A220 and A350 definition came around 12-15 yrs ago, the 777X maybe 7 yrs ago. Clearly the changes would be for future planes or engines yet to fly.
It’s all about looking forward – No
Kind of an odd way to put it, as the 787 proceeded the A350 and they made the decision to go with bleed air.
C Series certainly proceeded the 787 but also not proven it would have been a good candidate currently (pun) for more electric due to costs and single aisle vs wide body.
One area not mentioned is the saving in big tubes with hot air running around an aircraft and the much easier design and routing of wire.
Frankly I like Pneumatic (applied right – electronics control pneumatic s is a nice mix) but the world is moving to electric and the A350 will be the last new aircraft built that does not do that.
The 777 was built as bleed air and there were no advantages to making a big change when the fuselage was not going to change to take advantage of it.
Big costs vs established system in place and the supply chain making the equipment for it.
I personally don’t care how an aircraft is anti iced, bleed air or electric, but passengers and crew should not be subjected to turbine oil fumes from failed seals. Turbine oil is a known carcinogen and neurotoxin. We’ll see what legal issues this creates in the future.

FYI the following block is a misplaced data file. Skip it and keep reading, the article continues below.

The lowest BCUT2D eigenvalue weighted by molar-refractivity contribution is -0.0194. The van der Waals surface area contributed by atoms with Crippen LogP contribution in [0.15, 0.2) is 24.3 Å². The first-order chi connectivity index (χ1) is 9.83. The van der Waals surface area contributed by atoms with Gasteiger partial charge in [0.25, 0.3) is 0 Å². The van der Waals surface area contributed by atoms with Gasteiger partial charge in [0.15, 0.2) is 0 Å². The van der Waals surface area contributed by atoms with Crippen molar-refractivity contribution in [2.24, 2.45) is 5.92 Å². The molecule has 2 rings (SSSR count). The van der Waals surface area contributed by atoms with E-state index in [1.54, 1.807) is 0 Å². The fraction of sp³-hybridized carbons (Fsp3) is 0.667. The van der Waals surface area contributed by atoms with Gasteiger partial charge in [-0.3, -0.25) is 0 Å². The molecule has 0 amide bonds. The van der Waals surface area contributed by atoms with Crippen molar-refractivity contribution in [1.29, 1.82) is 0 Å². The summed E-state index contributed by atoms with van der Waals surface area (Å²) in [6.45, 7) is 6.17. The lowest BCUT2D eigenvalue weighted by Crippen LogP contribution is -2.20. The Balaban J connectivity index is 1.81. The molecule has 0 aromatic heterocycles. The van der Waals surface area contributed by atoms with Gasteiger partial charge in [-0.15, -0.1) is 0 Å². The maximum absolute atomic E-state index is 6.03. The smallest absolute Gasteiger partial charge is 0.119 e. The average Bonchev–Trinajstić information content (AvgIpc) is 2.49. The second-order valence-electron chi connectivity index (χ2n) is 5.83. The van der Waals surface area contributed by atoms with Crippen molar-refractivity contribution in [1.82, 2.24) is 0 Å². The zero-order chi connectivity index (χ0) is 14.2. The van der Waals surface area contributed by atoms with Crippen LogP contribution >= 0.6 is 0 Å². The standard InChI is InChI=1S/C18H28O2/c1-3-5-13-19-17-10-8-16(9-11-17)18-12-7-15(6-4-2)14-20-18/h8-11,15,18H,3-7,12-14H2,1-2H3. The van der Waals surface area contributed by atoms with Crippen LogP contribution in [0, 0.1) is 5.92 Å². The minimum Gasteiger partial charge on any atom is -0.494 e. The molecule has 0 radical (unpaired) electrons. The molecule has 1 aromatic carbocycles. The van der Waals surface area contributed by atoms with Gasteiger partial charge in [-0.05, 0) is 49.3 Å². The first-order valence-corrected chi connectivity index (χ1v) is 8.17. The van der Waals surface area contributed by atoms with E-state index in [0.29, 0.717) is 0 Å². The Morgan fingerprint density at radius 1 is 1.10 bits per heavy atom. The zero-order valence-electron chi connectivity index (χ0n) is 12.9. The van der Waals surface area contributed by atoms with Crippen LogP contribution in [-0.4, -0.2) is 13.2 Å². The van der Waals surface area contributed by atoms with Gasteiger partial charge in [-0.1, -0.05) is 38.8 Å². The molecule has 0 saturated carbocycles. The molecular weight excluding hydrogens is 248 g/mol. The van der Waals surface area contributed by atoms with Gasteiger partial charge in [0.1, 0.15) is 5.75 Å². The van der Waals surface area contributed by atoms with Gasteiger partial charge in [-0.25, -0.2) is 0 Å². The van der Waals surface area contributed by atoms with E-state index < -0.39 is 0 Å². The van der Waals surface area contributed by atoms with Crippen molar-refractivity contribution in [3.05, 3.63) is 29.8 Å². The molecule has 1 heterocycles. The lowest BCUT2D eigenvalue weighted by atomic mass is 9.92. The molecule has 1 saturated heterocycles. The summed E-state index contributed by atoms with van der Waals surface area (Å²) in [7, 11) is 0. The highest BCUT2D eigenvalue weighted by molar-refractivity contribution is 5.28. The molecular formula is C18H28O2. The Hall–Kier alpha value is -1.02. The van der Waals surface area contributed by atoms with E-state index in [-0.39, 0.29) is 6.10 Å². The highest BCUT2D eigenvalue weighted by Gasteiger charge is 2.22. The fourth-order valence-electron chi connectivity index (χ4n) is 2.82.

Electric anti icing may allow better anti icing if delays on the ramp are experienced ?
Hazard of bleed air though not often a problem. What it does to cabin crews long term???????????.
MDs with AK had a bad period and I flew one of those. FAA should have shut em down.
Swabs of aircraft cabin interiors show that nearly 45% of cabins of turbine oil contamination with the common neurotoxin tricresyl phosphate (TCP) (3%) together with corrosion inhibitors present.
Toxic oil fumes is a problem maily from the APU’s, of cause are there filters and activated coal bags but they does not always help. Just look at the Avro RJ-series with the Lycoming ALF engine that was notorious generating oil smoke. Honeywell had to redesign its oil system when buying Lycoming jet engines. Hence fuel cell APU’s might be certified pretty soon.
The gain seems low, as the A330neo is very close to the 787 with an older, less refined airframe, and the same engines, only with bleed air.
Correct. The gain for the 787 was low, not the least as the size of that generation of power conversion electronics required an additional equipment room at the front of the rear cargo bay and the heat (all power that doesn’t get converted create heat) has to be cooled off (all cooling intakes cause drag). Let’s assume the efficiency was 90%, meaning 10% of the drawn electric power had to be cooled off.
The latest power conversion electronics have efficiencies above 95%.
Do you think we will see electric motors integrated into landing gear powered by the APU for taxi so that main engine start is delayed until just prior to takeoff ?
I thought that I had seen somewhere there were trials of such systems.
There have been trails but they have not been convincing. The operational use of such systems is still not to see. The fuel burn gains and hence CO2/cost reduction is not where it needs to be.
I see an application in replacing brakes with bldc generator/motor devices recuperating braking energy or sinking the energy in wing deice surfaces.
This could be wearless.
@JakDak: An outfit called WheelTug has been playing with this for something like 10 years. There have been demonstration taxi tests and they announce LOIs from airlines, but after all this time they don’t have certification. I doubt it will ever fly–so to speak.